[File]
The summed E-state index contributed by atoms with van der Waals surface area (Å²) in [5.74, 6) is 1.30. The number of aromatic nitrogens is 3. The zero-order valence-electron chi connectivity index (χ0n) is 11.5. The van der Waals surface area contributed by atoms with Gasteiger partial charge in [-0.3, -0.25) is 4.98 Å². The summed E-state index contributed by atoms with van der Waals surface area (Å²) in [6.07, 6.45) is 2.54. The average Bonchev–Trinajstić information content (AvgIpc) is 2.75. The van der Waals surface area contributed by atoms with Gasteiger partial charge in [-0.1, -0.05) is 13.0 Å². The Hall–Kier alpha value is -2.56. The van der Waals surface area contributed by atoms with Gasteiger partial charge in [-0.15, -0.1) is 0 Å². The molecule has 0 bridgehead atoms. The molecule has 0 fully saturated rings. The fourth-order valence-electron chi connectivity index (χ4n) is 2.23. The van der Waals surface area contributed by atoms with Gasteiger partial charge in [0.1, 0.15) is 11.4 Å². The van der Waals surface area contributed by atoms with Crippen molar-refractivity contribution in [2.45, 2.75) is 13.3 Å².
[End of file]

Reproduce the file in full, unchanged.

The summed E-state index contributed by atoms with van der Waals surface area (Å²) in [5.74, 6) is 1.30. The number of aromatic nitrogens is 3. The zero-order valence-electron chi connectivity index (χ0n) is 11.5. The van der Waals surface area contributed by atoms with Gasteiger partial charge in [-0.3, -0.25) is 4.98 Å². The summed E-state index contributed by atoms with van der Waals surface area (Å²) in [6.07, 6.45) is 2.54. The average Bonchev–Trinajstić information content (AvgIpc) is 2.75. The van der Waals surface area contributed by atoms with Gasteiger partial charge in [-0.1, -0.05) is 13.0 Å². The Hall–Kier alpha value is -2.56. The van der Waals surface area contributed by atoms with Gasteiger partial charge in [-0.15, -0.1) is 0 Å². The molecule has 0 bridgehead atoms. The molecule has 0 fully saturated rings. The fourth-order valence-electron chi connectivity index (χ4n) is 2.23. The van der Waals surface area contributed by atoms with Gasteiger partial charge in [0.1, 0.15) is 11.4 Å². The van der Waals surface area contributed by atoms with Crippen molar-refractivity contribution in [2.45, 2.75) is 13.3 Å².